But firm says restructuring is on track and expects to complete EfW jobs this autumn
Interserve says it expects to complete its remaining energy-from-waste contracts by the end of the year after racking up £11m of more losses on the initiative in the first half.
The firm decided to pull out of the market more than two years ago after a number of jobs, notably a scheme in Glasgow which it was kicked off from back in autumn 2016, turned sour.
The firm, which had to complete a refinancing deal earlier this spring to cope with the losses, said it blew another £11.2m on its energy-from-waste business – on top of the £216m it has already had to weather – in the six months to June.
But the firm said there was light at the end of the tunnel with remaining schemes at Templeborough, South Yorkshire, Margam in south Wales, and Dunbar in Scotland all expected to complete this autumn. A scheme in Derby is due to be handed over by the end of next month.
Interserve spent close to £40m carrying out work at its remaining contracts in the first half but said it would recoup £32m of this in milestone payments and expected insurance receipts in the second half.
And it added it expected to make more inroads into the amounts it has had to shell out as money from insurance claims comes in.
It said: “The receipt of further insurance proceeds remains a key focus for the group.”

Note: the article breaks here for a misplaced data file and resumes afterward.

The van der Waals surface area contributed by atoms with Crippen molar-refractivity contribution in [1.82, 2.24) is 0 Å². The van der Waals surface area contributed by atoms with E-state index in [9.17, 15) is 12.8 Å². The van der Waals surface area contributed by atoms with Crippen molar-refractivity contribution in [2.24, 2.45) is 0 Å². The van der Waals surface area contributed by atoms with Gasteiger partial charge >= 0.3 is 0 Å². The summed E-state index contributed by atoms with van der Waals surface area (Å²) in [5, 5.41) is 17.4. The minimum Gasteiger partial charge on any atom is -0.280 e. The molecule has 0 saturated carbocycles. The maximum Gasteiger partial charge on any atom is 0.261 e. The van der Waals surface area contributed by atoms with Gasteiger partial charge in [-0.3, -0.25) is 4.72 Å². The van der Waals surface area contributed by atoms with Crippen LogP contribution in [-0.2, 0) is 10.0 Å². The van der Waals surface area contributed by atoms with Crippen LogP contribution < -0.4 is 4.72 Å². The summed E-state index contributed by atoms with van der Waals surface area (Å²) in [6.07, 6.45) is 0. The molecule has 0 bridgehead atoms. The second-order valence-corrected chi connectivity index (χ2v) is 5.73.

Net debt at the business as of June 30 was £614.3m and Interserve expects to pay £80m in interest costs this year on all of its loans.
The firm said the decision to pull out of the London building market had cost it £6.5m although Interserve said it would continue to carry out fit-out work in the capital through its Paragon business.
Its ongoing UK construction business turned in a lower operating profit, slipping £4m to £5.6m on turnover down from £506m to £396m. Operating margins went down to 1.4% from 1.9%.
And the firm said its international business, where the firm concentrates on work in the Middle East, has been hobbled by a trade blockade on Qatar which last year saw Saudi Arabia and the UAE impose a trade and diplomatic embargo on the Gulf state. It added that its RMD equipment services business had also been hit by the row which helped send revenue down 12% to £97m and operating profit down a quarter to £18.4m.
Interserve said it had booked a further £6.8m of provisions on 18 problem contracts it had discovered following a strategic review last year taking provisions against these contracts to more than £50m.
It added that it spent £32m on fees for its refinancing – on top of the £14m it shelled out on the second half of 2017 – while it spent £10.8m on restructuring costs under its three year Fit for Growth strategy which it said had made £8m of savings in the first half of the year. The firm shed 470 jobs during the period.
Chief executive Debbie White (pictured), who joined the firm nearly a year ago, said: “The first half of 2018 was an important period for Interserve as the new management team took actions to bring stability to the business and agree the direction of the Group’s future strategy. The ‘Fit for Growth’ initiatives we are implementing are delivering material cost savings and will result in a simpler, more focused and more effective Interserve.”
The sale of a property development business in Edinburgh brought in a £17m profit.
Revenue in the first half was to down to £1.5bn from £1.6bn with the firm racking up a pre-tax loss of £6m from a £25m profit last time. Operating profit fell 30% to £40.1m but the firm said this figure was up £11.5m on the number for the second half of 2017.